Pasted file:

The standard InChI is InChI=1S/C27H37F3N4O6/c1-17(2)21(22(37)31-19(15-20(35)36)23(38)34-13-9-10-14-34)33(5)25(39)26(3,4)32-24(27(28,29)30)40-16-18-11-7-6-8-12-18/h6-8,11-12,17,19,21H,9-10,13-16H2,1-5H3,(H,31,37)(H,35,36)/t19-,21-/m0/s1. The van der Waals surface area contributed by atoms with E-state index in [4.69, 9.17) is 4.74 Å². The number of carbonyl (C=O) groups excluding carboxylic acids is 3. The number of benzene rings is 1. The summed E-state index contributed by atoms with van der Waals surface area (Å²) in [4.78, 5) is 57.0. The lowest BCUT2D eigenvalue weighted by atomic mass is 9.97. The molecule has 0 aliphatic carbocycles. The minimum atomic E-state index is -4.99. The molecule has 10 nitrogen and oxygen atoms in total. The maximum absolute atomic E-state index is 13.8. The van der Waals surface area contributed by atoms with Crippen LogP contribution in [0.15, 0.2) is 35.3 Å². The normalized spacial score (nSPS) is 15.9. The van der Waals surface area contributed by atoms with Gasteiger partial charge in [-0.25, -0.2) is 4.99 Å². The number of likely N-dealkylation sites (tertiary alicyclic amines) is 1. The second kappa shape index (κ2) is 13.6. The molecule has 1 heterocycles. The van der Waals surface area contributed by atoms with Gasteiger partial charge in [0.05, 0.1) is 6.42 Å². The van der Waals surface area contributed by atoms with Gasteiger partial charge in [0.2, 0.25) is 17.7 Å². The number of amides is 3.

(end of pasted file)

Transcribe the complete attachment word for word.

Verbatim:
The standard InChI is InChI=1S/C27H37F3N4O6/c1-17(2)21(22(37)31-19(15-20(35)36)23(38)34-13-9-10-14-34)33(5)25(39)26(3,4)32-24(27(28,29)30)40-16-18-11-7-6-8-12-18/h6-8,11-12,17,19,21H,9-10,13-16H2,1-5H3,(H,31,37)(H,35,36)/t19-,21-/m0/s1. The van der Waals surface area contributed by atoms with E-state index in [4.69, 9.17) is 4.74 Å². The number of carbonyl (C=O) groups excluding carboxylic acids is 3. The number of benzene rings is 1. The summed E-state index contributed by atoms with van der Waals surface area (Å²) in [4.78, 5) is 57.0. The lowest BCUT2D eigenvalue weighted by atomic mass is 9.97. The molecule has 0 aliphatic carbocycles. The minimum atomic E-state index is -4.99. The molecule has 10 nitrogen and oxygen atoms in total. The maximum absolute atomic E-state index is 13.8. The van der Waals surface area contributed by atoms with Crippen LogP contribution in [0.15, 0.2) is 35.3 Å². The normalized spacial score (nSPS) is 15.9. The van der Waals surface area contributed by atoms with Gasteiger partial charge in [-0.25, -0.2) is 4.99 Å². The number of likely N-dealkylation sites (tertiary alicyclic amines) is 1. The second kappa shape index (κ2) is 13.6. The molecule has 1 heterocycles. The van der Waals surface area contributed by atoms with Gasteiger partial charge in [0.05, 0.1) is 6.42 Å². The van der Waals surface area contributed by atoms with Gasteiger partial charge in [0.2, 0.25) is 17.7 Å². The number of amides is 3.